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EDITORIAL

War Metaphors in Health Care: What Are They Good For?
Kayhan Parsi

Protest singer Edwin Starr powerfully asked in the early 1970s: “War, what is it good for?” Apparently, it’s good enough to use in a variety of metaphorical turns of phrase. The war on poverty. The war on cancer. The war on Alzheimer’s. The war on drugs. The war metaphor seems irresistible. How else to elevate a social problem and make it the object of our intense focus and attenti...

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Target Article

Healing Without Waging War: Beyond Military Metaphors in Medicine and HIV Cure Research
Jing-Bao Nie, Adam Gilbertson, Malcolm de Roubaix, Ciara Staunton, Anton van Niekerk, Joseph D. Tucker & Stuart Rennie

Military metaphors are pervasive in biomedicine, including HIV research. Rooted in the mind set that regards pathogens as enemies to be defeated, terms such as “shock and kill” have become widely accepted idioms within HIV cure research. Such language and symbolism must be critically examined as they may be especially problematic when used to express scientific ideas within emerging health-rel...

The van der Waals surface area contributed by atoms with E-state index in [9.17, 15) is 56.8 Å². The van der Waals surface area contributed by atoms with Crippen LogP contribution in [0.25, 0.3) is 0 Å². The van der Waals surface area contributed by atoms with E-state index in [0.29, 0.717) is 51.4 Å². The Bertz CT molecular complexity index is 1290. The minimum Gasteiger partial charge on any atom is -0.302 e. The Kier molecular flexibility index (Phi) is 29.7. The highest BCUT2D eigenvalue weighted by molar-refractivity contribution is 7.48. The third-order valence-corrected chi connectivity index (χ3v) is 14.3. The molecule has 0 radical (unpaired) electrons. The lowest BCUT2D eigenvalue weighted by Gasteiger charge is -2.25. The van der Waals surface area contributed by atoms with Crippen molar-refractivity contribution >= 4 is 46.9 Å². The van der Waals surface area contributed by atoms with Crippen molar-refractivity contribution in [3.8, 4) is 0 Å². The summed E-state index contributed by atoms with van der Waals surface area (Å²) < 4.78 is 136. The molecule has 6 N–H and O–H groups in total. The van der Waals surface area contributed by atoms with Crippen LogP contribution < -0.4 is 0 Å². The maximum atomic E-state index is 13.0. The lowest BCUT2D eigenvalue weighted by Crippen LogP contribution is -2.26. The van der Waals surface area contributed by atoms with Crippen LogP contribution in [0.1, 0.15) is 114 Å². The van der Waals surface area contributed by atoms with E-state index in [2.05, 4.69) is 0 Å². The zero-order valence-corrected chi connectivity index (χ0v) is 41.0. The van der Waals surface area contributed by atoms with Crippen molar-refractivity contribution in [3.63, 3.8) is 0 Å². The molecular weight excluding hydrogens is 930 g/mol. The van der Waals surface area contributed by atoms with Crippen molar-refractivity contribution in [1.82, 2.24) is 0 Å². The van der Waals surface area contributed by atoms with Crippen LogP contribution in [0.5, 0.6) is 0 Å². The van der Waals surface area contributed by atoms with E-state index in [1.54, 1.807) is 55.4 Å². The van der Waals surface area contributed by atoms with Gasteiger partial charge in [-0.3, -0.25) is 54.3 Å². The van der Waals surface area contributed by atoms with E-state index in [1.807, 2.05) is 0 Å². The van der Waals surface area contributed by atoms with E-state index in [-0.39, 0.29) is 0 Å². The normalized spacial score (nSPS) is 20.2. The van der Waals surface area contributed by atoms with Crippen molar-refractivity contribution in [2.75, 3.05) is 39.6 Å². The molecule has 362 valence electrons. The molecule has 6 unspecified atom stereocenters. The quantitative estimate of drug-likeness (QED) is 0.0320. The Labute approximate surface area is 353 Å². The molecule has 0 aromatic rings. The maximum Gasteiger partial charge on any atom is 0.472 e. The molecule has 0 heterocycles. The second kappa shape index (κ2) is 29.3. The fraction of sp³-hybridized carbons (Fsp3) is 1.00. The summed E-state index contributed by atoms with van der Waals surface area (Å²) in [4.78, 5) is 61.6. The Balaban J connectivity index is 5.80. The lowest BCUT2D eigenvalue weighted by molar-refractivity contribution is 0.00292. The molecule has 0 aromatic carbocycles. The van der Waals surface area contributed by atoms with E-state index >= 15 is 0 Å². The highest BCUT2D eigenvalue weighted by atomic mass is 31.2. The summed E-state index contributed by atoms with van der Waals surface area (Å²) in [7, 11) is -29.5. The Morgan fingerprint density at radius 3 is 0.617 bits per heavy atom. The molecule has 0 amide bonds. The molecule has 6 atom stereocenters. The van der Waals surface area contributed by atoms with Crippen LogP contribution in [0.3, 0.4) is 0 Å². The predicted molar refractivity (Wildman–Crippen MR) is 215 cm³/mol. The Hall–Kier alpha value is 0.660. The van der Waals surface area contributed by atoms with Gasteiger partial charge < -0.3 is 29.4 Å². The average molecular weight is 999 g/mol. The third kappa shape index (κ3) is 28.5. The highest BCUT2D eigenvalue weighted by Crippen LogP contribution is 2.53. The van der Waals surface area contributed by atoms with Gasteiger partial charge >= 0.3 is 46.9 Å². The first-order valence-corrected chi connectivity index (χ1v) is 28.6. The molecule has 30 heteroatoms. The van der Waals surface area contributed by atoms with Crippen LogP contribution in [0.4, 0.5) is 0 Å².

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Governance of Transnational Global Health Research Consortia and Health Equity
Bridget Pratt & Adnan A. Hyder

Global health research partnerships are increasingly taking the form of consortia of institutions from high-income countries and low- and middle-income countries that undertake programs of research. These partnerships differ from collaborations that carry out single projects in the multiplicity of their goals, scope of their activities, and nature of their management. Although such consortia typic...

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